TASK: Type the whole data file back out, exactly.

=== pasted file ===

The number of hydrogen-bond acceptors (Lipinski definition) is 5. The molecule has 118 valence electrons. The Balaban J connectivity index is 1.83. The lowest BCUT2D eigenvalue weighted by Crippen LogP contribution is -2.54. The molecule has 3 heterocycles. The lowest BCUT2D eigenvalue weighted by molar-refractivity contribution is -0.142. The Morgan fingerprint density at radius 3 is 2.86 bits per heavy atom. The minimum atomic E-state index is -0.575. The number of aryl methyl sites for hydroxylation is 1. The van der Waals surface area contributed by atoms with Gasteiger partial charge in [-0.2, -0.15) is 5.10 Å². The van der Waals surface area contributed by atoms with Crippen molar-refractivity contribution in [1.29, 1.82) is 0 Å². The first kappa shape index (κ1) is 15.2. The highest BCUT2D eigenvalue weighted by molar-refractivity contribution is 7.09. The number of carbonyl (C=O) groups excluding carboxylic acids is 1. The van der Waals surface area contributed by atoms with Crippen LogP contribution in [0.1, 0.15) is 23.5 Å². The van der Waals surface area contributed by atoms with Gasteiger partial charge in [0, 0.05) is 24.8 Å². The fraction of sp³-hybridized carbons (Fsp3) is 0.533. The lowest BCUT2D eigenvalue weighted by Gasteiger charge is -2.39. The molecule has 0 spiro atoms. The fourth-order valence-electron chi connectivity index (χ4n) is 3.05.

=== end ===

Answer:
The number of hydrogen-bond acceptors (Lipinski definition) is 5. The molecule has 118 valence electrons. The Balaban J connectivity index is 1.83. The lowest BCUT2D eigenvalue weighted by Crippen LogP contribution is -2.54. The molecule has 3 heterocycles. The lowest BCUT2D eigenvalue weighted by molar-refractivity contribution is -0.142. The Morgan fingerprint density at radius 3 is 2.86 bits per heavy atom. The minimum atomic E-state index is -0.575. The number of aryl methyl sites for hydroxylation is 1. The van der Waals surface area contributed by atoms with Gasteiger partial charge in [-0.2, -0.15) is 5.10 Å². The van der Waals surface area contributed by atoms with Crippen molar-refractivity contribution in [1.29, 1.82) is 0 Å². The first kappa shape index (κ1) is 15.2. The highest BCUT2D eigenvalue weighted by molar-refractivity contribution is 7.09. The number of carbonyl (C=O) groups excluding carboxylic acids is 1. The van der Waals surface area contributed by atoms with Crippen LogP contribution in [0.1, 0.15) is 23.5 Å². The van der Waals surface area contributed by atoms with Gasteiger partial charge in [0, 0.05) is 24.8 Å². The fraction of sp³-hybridized carbons (Fsp3) is 0.533. The lowest BCUT2D eigenvalue weighted by Gasteiger charge is -2.39. The molecule has 0 spiro atoms. The fourth-order valence-electron chi connectivity index (χ4n) is 3.05.